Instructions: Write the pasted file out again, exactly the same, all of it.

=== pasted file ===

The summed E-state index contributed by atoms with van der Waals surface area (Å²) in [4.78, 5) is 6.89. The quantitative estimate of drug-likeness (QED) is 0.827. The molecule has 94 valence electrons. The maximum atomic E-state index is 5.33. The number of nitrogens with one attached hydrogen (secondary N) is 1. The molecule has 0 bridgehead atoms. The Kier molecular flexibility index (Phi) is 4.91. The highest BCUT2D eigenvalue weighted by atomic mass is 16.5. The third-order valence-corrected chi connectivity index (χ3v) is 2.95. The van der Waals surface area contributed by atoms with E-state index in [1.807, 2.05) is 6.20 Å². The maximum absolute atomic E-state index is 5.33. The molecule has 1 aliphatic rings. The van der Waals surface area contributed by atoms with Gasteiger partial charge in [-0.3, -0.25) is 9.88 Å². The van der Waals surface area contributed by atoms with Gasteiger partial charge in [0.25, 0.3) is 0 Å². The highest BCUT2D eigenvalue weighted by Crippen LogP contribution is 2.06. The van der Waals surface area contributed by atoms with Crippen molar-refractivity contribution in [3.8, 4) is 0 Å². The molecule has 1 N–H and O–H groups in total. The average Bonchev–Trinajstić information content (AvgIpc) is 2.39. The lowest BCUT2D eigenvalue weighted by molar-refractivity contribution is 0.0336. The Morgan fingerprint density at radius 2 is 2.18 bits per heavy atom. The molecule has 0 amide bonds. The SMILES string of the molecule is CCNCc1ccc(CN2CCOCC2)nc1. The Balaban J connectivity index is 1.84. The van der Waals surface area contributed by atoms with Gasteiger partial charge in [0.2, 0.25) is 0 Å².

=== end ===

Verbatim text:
The summed E-state index contributed by atoms with van der Waals surface area (Å²) in [4.78, 5) is 6.89. The quantitative estimate of drug-likeness (QED) is 0.827. The molecule has 94 valence electrons. The maximum atomic E-state index is 5.33. The number of nitrogens with one attached hydrogen (secondary N) is 1. The molecule has 0 bridgehead atoms. The Kier molecular flexibility index (Phi) is 4.91. The highest BCUT2D eigenvalue weighted by atomic mass is 16.5. The third-order valence-corrected chi connectivity index (χ3v) is 2.95. The van der Waals surface area contributed by atoms with E-state index in [1.807, 2.05) is 6.20 Å². The maximum absolute atomic E-state index is 5.33. The molecule has 1 aliphatic rings. The van der Waals surface area contributed by atoms with Gasteiger partial charge in [-0.3, -0.25) is 9.88 Å². The van der Waals surface area contributed by atoms with Gasteiger partial charge in [0.25, 0.3) is 0 Å². The highest BCUT2D eigenvalue weighted by Crippen LogP contribution is 2.06. The van der Waals surface area contributed by atoms with Crippen molar-refractivity contribution in [3.8, 4) is 0 Å². The molecule has 1 N–H and O–H groups in total. The average Bonchev–Trinajstić information content (AvgIpc) is 2.39. The lowest BCUT2D eigenvalue weighted by molar-refractivity contribution is 0.0336. The Morgan fingerprint density at radius 2 is 2.18 bits per heavy atom. The molecule has 0 amide bonds. The SMILES string of the molecule is CCNCc1ccc(CN2CCOCC2)nc1. The Balaban J connectivity index is 1.84. The van der Waals surface area contributed by atoms with Gasteiger partial charge in [0.2, 0.25) is 0 Å².